Top Netanyahu aide to quit over strategy
Strategic advisor quits over resignation from finance min., press conference on candidacy for Likud leadership.
Cracks are already starting to show in Benjamin Netanyahu's campaign for the Likud Party leadership: His strategic adviser of the past two-and-a-half years, Shaya Segal, resigned this week because he opposes Netanyahu's strategy.
Specifically, Segal objected to Netanyahu's resignation from the Finance Ministry and to the press conference that he gave for Likud Party Central Committee members last week, at which he announced his candidacy. Both of these steps, as well as others that Segal opposes, were recommended by some of Netanyahu's other advisers.
Netanyahu tried to persuade Segal not to resign, but to no avail. Segal said in response: "Netanyahu and I remain in constant contact. The nature of this contact is a matter of concern solely to him and me."
Segal's resignation shocked many of Netanyahu's closest associates. The two have worked together ever since Netanyahu entered the Finance Ministry, and these associates consider him responsible in no small degree for Netanyahu's political success in this role. Previously, Segal worked for many years for Ariel Sharon, and the two remain friendly.
But Segal is not the only Netanyahu aide with reservations about their candidate's behavior over the last two weeks. Several were upset over the press conference, which was slammed in the media. They said that Netanyahu "shot himself in the foot" with this event, and that inviting the central committee members was a particularly grave error. As a result, they are now expressing doubts about his chances of becoming prime minister.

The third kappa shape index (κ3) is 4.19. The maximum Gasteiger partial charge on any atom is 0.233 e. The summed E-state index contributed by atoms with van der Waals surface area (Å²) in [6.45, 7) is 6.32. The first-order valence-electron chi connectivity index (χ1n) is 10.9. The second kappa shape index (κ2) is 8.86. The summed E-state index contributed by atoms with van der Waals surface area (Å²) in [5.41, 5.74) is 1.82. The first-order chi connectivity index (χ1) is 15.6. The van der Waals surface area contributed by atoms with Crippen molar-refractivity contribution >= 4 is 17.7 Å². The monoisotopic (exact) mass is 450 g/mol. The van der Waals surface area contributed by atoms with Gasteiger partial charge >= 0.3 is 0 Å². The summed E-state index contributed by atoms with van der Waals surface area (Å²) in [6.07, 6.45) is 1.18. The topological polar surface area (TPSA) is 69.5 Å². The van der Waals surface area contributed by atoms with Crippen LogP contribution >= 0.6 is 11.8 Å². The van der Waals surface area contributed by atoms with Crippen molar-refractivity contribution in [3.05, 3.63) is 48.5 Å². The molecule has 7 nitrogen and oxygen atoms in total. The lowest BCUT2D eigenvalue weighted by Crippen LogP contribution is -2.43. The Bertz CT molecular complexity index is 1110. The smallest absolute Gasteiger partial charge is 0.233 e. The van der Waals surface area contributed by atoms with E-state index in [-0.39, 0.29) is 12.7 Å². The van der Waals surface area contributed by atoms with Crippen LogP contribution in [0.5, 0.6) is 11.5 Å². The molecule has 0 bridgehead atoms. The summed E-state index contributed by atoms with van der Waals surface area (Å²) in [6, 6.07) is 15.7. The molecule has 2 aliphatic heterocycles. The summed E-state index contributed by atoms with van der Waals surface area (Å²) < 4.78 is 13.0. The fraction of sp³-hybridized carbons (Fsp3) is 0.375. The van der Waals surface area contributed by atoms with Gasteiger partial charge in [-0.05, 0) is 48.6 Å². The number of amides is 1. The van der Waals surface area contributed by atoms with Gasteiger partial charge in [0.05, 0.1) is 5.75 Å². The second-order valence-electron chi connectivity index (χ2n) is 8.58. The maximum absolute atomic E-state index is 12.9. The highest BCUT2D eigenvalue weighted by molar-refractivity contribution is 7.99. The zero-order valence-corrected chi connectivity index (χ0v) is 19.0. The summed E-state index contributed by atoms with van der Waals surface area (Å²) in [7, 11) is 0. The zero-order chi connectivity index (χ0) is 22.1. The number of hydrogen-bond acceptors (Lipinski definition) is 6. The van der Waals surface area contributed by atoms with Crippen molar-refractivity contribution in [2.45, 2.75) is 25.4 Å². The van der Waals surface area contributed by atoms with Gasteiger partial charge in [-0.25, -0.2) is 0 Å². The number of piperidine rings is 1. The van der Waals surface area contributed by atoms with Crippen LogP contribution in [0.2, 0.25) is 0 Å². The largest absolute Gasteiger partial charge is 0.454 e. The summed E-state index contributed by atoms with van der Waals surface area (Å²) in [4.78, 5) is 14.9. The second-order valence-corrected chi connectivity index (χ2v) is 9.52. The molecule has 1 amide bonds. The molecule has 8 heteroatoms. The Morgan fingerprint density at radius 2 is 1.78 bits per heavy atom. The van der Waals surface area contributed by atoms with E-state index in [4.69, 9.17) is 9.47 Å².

Some of the Knesset members who joined Netanyahu on the dais at this conference said that they were also embarrassed by their candidate's performance. One even said that this event, and the speech that Netanyahu gave at it, made him wonder whether he had been too hasty in backing the former finance minister. And several MKs have expressed reservations about Netanyahu's efforts to move up the Likud leadership primary, which would shorten the government's tenure and lead to early elections.
"Why do we need to kick ourselves out of power just because it's urgent to Bibi?" demanded one.
These supporters blame Yehiel Leiter, who was Netanyahu's chief of staff in the treasury, for what they call the extreme right-wing line that Netanyahu has adopted. Leiter, a settler and an expert in raising money overseas for right-wing causes, enthusiastically supported Netanyahu's resignation from the Finance Ministry.
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